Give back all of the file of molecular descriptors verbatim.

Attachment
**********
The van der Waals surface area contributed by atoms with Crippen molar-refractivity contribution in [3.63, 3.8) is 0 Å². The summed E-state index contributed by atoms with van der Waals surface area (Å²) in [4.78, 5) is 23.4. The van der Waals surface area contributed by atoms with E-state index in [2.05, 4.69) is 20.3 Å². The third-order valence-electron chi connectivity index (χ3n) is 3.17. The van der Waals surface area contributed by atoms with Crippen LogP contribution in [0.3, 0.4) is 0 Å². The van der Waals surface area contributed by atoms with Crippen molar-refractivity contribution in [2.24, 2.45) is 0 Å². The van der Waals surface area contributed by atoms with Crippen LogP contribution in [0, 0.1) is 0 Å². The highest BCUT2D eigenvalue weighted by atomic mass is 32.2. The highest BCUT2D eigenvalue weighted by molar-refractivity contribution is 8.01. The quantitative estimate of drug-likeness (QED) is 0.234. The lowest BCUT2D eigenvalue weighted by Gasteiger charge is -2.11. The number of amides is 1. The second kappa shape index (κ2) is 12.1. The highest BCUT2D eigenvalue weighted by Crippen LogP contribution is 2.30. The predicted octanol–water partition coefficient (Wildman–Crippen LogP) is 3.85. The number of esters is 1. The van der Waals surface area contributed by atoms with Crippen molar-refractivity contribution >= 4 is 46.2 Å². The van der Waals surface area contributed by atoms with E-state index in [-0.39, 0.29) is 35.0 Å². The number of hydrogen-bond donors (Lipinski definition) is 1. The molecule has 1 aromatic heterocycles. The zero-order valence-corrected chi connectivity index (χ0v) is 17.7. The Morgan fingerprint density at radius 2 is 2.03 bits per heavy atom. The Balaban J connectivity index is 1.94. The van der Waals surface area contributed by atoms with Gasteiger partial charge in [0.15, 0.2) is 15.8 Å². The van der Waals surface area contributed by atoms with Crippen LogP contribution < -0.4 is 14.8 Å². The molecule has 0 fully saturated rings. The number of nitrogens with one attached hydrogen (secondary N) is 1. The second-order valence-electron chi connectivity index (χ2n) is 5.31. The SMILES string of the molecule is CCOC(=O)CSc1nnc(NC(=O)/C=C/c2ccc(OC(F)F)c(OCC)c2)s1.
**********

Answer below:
The van der Waals surface area contributed by atoms with Crippen molar-refractivity contribution in [3.63, 3.8) is 0 Å². The summed E-state index contributed by atoms with van der Waals surface area (Å²) in [4.78, 5) is 23.4. The van der Waals surface area contributed by atoms with E-state index in [2.05, 4.69) is 20.3 Å². The third-order valence-electron chi connectivity index (χ3n) is 3.17. The van der Waals surface area contributed by atoms with Crippen LogP contribution in [0.3, 0.4) is 0 Å². The van der Waals surface area contributed by atoms with Crippen molar-refractivity contribution in [2.24, 2.45) is 0 Å². The van der Waals surface area contributed by atoms with Crippen LogP contribution in [0, 0.1) is 0 Å². The highest BCUT2D eigenvalue weighted by atomic mass is 32.2. The highest BCUT2D eigenvalue weighted by molar-refractivity contribution is 8.01. The quantitative estimate of drug-likeness (QED) is 0.234. The lowest BCUT2D eigenvalue weighted by Gasteiger charge is -2.11. The number of amides is 1. The second kappa shape index (κ2) is 12.1. The highest BCUT2D eigenvalue weighted by Crippen LogP contribution is 2.30. The predicted octanol–water partition coefficient (Wildman–Crippen LogP) is 3.85. The number of esters is 1. The van der Waals surface area contributed by atoms with Crippen molar-refractivity contribution >= 4 is 46.2 Å². The van der Waals surface area contributed by atoms with E-state index in [-0.39, 0.29) is 35.0 Å². The number of hydrogen-bond donors (Lipinski definition) is 1. The molecule has 1 aromatic heterocycles. The zero-order valence-corrected chi connectivity index (χ0v) is 17.7. The Morgan fingerprint density at radius 2 is 2.03 bits per heavy atom. The Balaban J connectivity index is 1.94. The van der Waals surface area contributed by atoms with Gasteiger partial charge in [0.15, 0.2) is 15.8 Å². The van der Waals surface area contributed by atoms with Crippen LogP contribution < -0.4 is 14.8 Å². The molecule has 0 fully saturated rings. The number of nitrogens with one attached hydrogen (secondary N) is 1. The second-order valence-electron chi connectivity index (χ2n) is 5.31. The SMILES string of the molecule is CCOC(=O)CSc1nnc(NC(=O)/C=C/c2ccc(OC(F)F)c(OCC)c2)s1.